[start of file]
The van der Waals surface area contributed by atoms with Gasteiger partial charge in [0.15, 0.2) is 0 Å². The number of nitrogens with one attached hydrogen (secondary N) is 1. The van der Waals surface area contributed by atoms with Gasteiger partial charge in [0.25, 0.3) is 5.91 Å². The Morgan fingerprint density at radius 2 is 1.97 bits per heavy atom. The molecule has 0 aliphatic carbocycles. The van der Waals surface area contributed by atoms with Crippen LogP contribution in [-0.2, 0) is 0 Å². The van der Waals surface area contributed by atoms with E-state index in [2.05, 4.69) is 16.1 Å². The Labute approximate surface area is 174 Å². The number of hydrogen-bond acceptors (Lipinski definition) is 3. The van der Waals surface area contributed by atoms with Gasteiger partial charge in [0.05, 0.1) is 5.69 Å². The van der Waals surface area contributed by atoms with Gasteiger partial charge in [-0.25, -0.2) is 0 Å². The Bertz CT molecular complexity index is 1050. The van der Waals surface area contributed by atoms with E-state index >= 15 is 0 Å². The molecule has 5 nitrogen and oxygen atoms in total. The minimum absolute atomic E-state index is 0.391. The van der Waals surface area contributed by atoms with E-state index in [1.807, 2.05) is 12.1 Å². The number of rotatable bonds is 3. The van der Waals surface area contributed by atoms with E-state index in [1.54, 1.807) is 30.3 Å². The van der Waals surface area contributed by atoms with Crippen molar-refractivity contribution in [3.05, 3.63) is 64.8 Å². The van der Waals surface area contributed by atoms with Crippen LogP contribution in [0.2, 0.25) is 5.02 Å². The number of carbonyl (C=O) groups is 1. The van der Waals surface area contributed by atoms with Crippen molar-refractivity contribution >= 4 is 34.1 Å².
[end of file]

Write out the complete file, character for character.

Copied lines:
The van der Waals surface area contributed by atoms with Gasteiger partial charge in [0.15, 0.2) is 0 Å². The number of nitrogens with one attached hydrogen (secondary N) is 1. The van der Waals surface area contributed by atoms with Gasteiger partial charge in [0.25, 0.3) is 5.91 Å². The Morgan fingerprint density at radius 2 is 1.97 bits per heavy atom. The molecule has 0 aliphatic carbocycles. The van der Waals surface area contributed by atoms with Crippen LogP contribution in [-0.2, 0) is 0 Å². The van der Waals surface area contributed by atoms with E-state index in [2.05, 4.69) is 16.1 Å². The Labute approximate surface area is 174 Å². The number of hydrogen-bond acceptors (Lipinski definition) is 3. The van der Waals surface area contributed by atoms with Gasteiger partial charge in [0.05, 0.1) is 5.69 Å². The van der Waals surface area contributed by atoms with Gasteiger partial charge in [-0.25, -0.2) is 0 Å². The Bertz CT molecular complexity index is 1050. The van der Waals surface area contributed by atoms with E-state index >= 15 is 0 Å². The molecule has 5 nitrogen and oxygen atoms in total. The minimum absolute atomic E-state index is 0.391. The van der Waals surface area contributed by atoms with E-state index in [1.807, 2.05) is 12.1 Å². The number of rotatable bonds is 3. The van der Waals surface area contributed by atoms with E-state index in [1.54, 1.807) is 30.3 Å². The van der Waals surface area contributed by atoms with Crippen molar-refractivity contribution in [3.05, 3.63) is 64.8 Å². The van der Waals surface area contributed by atoms with Crippen LogP contribution in [0.2, 0.25) is 5.02 Å². The number of carbonyl (C=O) groups is 1. The van der Waals surface area contributed by atoms with Crippen molar-refractivity contribution >= 4 is 34.1 Å².